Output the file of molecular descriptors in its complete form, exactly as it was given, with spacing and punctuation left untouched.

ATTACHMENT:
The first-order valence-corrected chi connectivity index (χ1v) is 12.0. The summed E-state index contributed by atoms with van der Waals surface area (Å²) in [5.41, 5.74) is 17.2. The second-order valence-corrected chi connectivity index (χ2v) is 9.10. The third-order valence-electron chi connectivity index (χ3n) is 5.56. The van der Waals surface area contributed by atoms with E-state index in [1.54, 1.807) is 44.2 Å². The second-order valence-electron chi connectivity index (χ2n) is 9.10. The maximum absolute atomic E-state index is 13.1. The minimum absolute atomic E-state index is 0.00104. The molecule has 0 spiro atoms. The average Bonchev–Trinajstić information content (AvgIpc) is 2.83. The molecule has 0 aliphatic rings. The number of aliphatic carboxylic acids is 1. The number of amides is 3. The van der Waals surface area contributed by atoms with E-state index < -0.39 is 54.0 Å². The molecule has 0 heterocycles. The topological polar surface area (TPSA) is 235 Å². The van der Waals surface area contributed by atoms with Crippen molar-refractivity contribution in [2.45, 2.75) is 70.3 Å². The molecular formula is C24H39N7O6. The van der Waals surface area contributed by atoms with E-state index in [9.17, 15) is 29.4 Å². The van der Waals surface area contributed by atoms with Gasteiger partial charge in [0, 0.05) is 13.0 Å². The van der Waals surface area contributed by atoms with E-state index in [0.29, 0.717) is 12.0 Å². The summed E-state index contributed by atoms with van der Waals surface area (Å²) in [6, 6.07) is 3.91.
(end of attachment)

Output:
The first-order valence-corrected chi connectivity index (χ1v) is 12.0. The summed E-state index contributed by atoms with van der Waals surface area (Å²) in [5.41, 5.74) is 17.2. The second-order valence-corrected chi connectivity index (χ2v) is 9.10. The third-order valence-electron chi connectivity index (χ3n) is 5.56. The van der Waals surface area contributed by atoms with E-state index in [1.54, 1.807) is 44.2 Å². The second-order valence-electron chi connectivity index (χ2n) is 9.10. The maximum absolute atomic E-state index is 13.1. The minimum absolute atomic E-state index is 0.00104. The molecule has 0 spiro atoms. The average Bonchev–Trinajstić information content (AvgIpc) is 2.83. The molecule has 0 aliphatic rings. The number of aliphatic carboxylic acids is 1. The number of amides is 3. The van der Waals surface area contributed by atoms with E-state index < -0.39 is 54.0 Å². The molecule has 0 heterocycles. The topological polar surface area (TPSA) is 235 Å². The van der Waals surface area contributed by atoms with Crippen molar-refractivity contribution in [2.45, 2.75) is 70.3 Å². The molecular formula is C24H39N7O6. The van der Waals surface area contributed by atoms with E-state index in [9.17, 15) is 29.4 Å². The van der Waals surface area contributed by atoms with Gasteiger partial charge in [0, 0.05) is 13.0 Å². The van der Waals surface area contributed by atoms with E-state index in [0.29, 0.717) is 12.0 Å². The summed E-state index contributed by atoms with van der Waals surface area (Å²) in [6, 6.07) is 3.91.